It’s a familiar story, even to children. Two people from different walks of life discover an unlikely affection for one another despite their dissimilar lived experiences. More than likely that disparity hinges upon class. The template is rampant in Disney alone and the Lady and the Tramp is an obvious touchstone for Diva and Flea: A Parisian Tale, the children’s picture book from celebrated author Mo Willems (of the Pigeon and Knuffle Bunny series) and Spiderwick Chronicles’ illustrator Tony DiTerlizzi. Diva and Flea are different species – Diva is a terrier while Flea is a felix cat – but this is a surface level deviation in an otherwise similar tale of animal companionship across social boundaries.

Before she meets Flea, Diva knows little of the world beyond the courtyard of her resplendent Parisian apartment building. Soon, however, Flea coaxes her into the streets to experience the surreptitious delights of life as a free spirit – or, because this is Paris, a ‘flâneur’. Diva, meanwhile, instructs Flea in the ways of domesticity, introducing the lifelong scavenger to the concept of prepared meals, provided he can learn to play nice.

A little dry perhaps, but Diva and Flea’s lack of drama is part of its charm. The stakes are purposefully low, establishing the titular friendship as an end in of itself rather than a perfunctory subplot, as is more common in children’s stories. The nature of their relationship isn’t spelled out either, implied instead through expressions; in the anticipation on Flea’s face while bringing Diva to the the Eiffel Tower, for instance. Love, the book suggests, is something malleable and uneasily defined – something understood in a glance.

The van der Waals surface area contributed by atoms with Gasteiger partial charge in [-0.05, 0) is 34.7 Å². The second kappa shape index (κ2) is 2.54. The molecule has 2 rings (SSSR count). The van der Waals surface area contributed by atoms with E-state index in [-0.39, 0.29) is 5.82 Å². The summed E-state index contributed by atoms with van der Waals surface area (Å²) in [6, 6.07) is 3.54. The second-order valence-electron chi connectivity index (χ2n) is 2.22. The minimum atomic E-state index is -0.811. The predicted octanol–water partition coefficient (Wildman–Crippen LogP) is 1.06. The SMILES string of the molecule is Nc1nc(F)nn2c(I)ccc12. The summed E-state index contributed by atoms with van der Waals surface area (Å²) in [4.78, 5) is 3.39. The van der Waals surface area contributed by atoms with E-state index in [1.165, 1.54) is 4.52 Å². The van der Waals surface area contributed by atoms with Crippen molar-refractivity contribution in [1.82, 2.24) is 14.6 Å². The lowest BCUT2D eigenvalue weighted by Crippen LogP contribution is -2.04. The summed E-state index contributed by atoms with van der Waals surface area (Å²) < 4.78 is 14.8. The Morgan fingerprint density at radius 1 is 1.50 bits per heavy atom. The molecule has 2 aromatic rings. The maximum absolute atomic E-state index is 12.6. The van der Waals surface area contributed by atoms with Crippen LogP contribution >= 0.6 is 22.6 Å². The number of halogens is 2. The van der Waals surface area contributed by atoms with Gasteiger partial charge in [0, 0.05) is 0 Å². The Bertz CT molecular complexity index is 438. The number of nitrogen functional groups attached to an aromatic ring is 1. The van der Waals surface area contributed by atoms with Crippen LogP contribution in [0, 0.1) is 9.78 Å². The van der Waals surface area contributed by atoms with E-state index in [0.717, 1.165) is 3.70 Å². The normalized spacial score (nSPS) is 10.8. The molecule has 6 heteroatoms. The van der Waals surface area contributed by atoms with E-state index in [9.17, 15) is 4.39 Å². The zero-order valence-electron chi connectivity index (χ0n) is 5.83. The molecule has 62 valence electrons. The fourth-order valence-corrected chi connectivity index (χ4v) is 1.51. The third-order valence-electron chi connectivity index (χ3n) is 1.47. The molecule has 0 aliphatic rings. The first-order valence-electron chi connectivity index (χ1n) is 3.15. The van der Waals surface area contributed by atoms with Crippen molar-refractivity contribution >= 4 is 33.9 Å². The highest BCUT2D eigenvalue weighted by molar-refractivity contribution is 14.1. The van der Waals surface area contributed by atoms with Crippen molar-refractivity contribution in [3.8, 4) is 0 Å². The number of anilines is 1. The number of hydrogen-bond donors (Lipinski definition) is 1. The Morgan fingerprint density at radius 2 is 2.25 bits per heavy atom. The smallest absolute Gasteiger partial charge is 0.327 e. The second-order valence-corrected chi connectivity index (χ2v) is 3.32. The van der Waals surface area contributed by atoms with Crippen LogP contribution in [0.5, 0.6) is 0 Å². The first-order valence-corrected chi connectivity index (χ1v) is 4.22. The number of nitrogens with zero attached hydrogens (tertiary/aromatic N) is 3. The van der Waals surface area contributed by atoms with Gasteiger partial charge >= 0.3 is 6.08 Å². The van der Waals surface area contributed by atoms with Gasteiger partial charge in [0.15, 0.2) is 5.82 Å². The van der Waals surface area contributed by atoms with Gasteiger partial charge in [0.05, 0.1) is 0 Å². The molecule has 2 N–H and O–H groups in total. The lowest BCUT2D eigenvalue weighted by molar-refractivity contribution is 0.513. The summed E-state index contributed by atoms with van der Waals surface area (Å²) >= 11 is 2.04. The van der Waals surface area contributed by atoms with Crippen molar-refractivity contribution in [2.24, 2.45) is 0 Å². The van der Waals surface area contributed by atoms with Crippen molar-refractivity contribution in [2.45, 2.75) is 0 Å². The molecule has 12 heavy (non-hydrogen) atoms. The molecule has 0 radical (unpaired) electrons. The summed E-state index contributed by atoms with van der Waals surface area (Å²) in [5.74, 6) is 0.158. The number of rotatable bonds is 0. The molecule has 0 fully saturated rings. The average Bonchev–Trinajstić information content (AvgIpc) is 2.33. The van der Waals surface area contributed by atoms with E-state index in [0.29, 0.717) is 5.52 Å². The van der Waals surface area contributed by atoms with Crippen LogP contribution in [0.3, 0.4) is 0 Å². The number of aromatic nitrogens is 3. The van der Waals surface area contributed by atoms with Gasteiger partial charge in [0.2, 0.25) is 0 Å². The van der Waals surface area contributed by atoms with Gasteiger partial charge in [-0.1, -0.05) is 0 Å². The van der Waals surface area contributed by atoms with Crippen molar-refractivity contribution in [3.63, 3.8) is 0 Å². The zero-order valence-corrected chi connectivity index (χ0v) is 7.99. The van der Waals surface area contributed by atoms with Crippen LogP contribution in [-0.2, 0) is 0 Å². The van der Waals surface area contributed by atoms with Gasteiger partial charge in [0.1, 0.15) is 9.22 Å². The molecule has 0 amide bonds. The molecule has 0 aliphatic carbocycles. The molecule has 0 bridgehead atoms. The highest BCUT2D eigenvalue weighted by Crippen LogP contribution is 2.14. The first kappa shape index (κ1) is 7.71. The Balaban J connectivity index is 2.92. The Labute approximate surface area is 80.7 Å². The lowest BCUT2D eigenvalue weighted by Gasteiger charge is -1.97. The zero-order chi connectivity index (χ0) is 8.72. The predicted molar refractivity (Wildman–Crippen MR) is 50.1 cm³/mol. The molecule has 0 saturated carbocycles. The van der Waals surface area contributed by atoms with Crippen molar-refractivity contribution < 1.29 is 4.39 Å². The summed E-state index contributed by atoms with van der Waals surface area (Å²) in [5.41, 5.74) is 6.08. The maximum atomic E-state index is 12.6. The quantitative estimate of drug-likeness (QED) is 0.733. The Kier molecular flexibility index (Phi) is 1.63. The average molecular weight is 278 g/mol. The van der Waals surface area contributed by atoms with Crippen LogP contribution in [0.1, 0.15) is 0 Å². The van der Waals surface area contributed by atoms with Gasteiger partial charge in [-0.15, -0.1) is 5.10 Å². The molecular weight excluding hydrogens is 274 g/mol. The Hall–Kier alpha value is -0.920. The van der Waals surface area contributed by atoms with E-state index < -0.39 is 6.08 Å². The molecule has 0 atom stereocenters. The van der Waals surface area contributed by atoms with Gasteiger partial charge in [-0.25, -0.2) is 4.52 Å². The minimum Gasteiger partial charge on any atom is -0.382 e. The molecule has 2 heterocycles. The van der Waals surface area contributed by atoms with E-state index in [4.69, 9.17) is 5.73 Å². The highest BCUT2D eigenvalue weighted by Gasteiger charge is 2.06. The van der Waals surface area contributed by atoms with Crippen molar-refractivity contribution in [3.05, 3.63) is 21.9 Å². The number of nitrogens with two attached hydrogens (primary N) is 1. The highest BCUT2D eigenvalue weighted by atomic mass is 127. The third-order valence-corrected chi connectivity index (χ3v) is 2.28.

The book’s love of Paris is less allusive. Its pages are infatuated with the city, from the peppering of French words like ‘avenue’ and ‘gardienne’ to illustrations brimming with intricacies of Parisienne architectural vernacular – even the borders around the titles seem to take their cue from the railings of Luxembourg Gardens. Without resorting to stereotypes, Diva and Flea exudes a foreignness that should capture young imaginations.

Where it falters is in its uncritical implementation of the poor suitor cliché. The use of the term ‘flâneur’ is misplaced here; the ‘flâneur’, according to Walter Benjamin, is a man of leisure while Flea is actually homeless. The choice to depict Flea’s nomadism as a trait of an adventurous personality instead of a necessity of hardship potentially sends kids a wrong impression of the realities of vagrancy.

Even so, Diva and Flea is a well-meaning and enjoyable story about stepping outside one’s comfort zone. Their class-crossing encounter is simplistic but also heartwarmingly straightforward at a time when anxieties about divisions in society are at an all time high.

All images courtesy of Walker Books, who have published Diva and Flea by Mo Willems and Tony DiTerlizzi.

Diva and Flea: A Parisian Tale was published on 2nd February 2017.